Yellowstone bison

Over 50 Yellowstone Bison Escape Through Cut Fence at Stephens Creek Facility

Over 50 Yellowstone bison escaped through a cut fence at the Stephens Creek Bison Capture Facility in northern Yellowstone National Park.

The bison were reportedly slated for shipment to the Fort Peck Indian Reservation in eastern Montana, which has built a facility to quarantine bison and clear them of brucellosis.

Yellowstone bison are annually hunted and shipped to slaughter in order to curb their numbers. Historically, bison have also been hazed back into the park, although in recent years they have been allowed to roam in parts of southern and southwestern Montana.

According to the Billings Gazette, the animals had been in the facility for nearly two years. The National Park Service told the Gazette that two pens had been breached.

It is not known whether the bison who escaped comprised all the bison being held at Stephens Creek. From the Gazette:

“The National Park Service has initiated a criminal investigation at Yellowstone National Park to investigate a trespass and tampering incident at the Stephens Creek facility,” Morgan Warthin, Yellowstone’s public affairs specialist, said in an emailed statement Tuesday. “Bison being held at the facility for possible quarantine are no longer in the pens.”

Interior Secretary Ryan Zinke called the release devastating, possibly delaying the delivery of bison to the Fort Peck Tribes for another two years. The Animal Plant Health and Inspection Service must decide whether the quarantine period will have to be restarted, or whether the bison bulls that wandered away can still be considered a minimal risk for brucellosis.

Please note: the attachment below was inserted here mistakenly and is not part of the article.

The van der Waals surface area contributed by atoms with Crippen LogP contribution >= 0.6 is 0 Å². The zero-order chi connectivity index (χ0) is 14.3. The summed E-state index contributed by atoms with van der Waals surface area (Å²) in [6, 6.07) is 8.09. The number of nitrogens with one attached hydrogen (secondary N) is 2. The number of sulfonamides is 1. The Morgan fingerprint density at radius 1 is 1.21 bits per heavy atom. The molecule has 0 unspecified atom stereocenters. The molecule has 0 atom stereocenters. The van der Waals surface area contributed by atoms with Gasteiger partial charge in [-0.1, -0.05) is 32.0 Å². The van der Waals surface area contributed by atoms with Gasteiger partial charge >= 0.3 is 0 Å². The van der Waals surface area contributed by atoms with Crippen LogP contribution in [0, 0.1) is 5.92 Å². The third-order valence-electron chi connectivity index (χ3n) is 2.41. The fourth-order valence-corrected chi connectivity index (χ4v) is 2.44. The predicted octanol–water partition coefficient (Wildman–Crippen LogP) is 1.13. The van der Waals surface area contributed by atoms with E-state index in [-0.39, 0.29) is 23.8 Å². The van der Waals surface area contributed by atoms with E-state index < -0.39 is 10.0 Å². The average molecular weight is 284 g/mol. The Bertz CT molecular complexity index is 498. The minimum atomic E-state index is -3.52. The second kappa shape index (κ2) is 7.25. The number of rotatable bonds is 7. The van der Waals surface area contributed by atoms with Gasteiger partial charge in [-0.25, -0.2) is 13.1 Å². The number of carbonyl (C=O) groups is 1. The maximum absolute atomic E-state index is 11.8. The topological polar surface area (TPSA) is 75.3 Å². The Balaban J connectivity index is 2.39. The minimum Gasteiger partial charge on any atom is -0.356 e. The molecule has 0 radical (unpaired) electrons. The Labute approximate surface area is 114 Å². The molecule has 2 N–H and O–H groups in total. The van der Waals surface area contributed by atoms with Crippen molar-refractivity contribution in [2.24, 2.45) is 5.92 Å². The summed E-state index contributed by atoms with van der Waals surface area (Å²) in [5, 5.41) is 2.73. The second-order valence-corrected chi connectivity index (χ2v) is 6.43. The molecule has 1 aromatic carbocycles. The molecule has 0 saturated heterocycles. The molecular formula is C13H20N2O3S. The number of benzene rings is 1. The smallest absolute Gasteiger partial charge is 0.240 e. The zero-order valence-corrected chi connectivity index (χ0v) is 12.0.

“At the least we suspect it’s going to delay it; whether it restarts the clock to zero or not we have to wait and see,” Zinke said. “We were within days of actually moving the buffalo to another facility to begin the process of repatriation.”

The Fort Peck Tribal chairman was notified Tuesday night. Yellowstone National Park Superintendent Dan Wenk told Zinke that it appeared someone cut through the containment area with bolt cutters. The 54 bulls began traveling toward Gardiner. Not all of the bison had been accounted for Tuesday night.

The park had previously promised 40 Yellowstone bison to the Fort Peck Tribe, but all were nearly slaughtered in order to make more room for bison in the pens. Montana Governor Steve Bullock issued a temporary halt in operations. After some negotiating, 24 of the original 40 were spared and slated for shipment north to Corwin Springs, where they would be quarantined prior to being shipped to Fort Peck.

Following this incident, the park decided to broach the possibility of converting part of Stephens Creek into a quarantine facility.

Yellowstone only recently converted part of the Stephens Creek Bison Capture Facility into a possible quarantine area. Historically, the facility has been used to corral bison and permit managers to test them for brucellosis. Usually, bison were then sent off to designated slaughter facilities, where their meat and hides would be distributed among Native American tribes.

Indeed, the Stephens Creek area was closed to the public today in anticipation of bison operations.

UPDATE: Yellowstone National Park has released additional information about the incident as well as additional statements from Wenk and Zinke.

About Sean Reichard

Sean Reichard is the editor of Yellowstone Insider and author of Yellowstone Insider For Families 2017.

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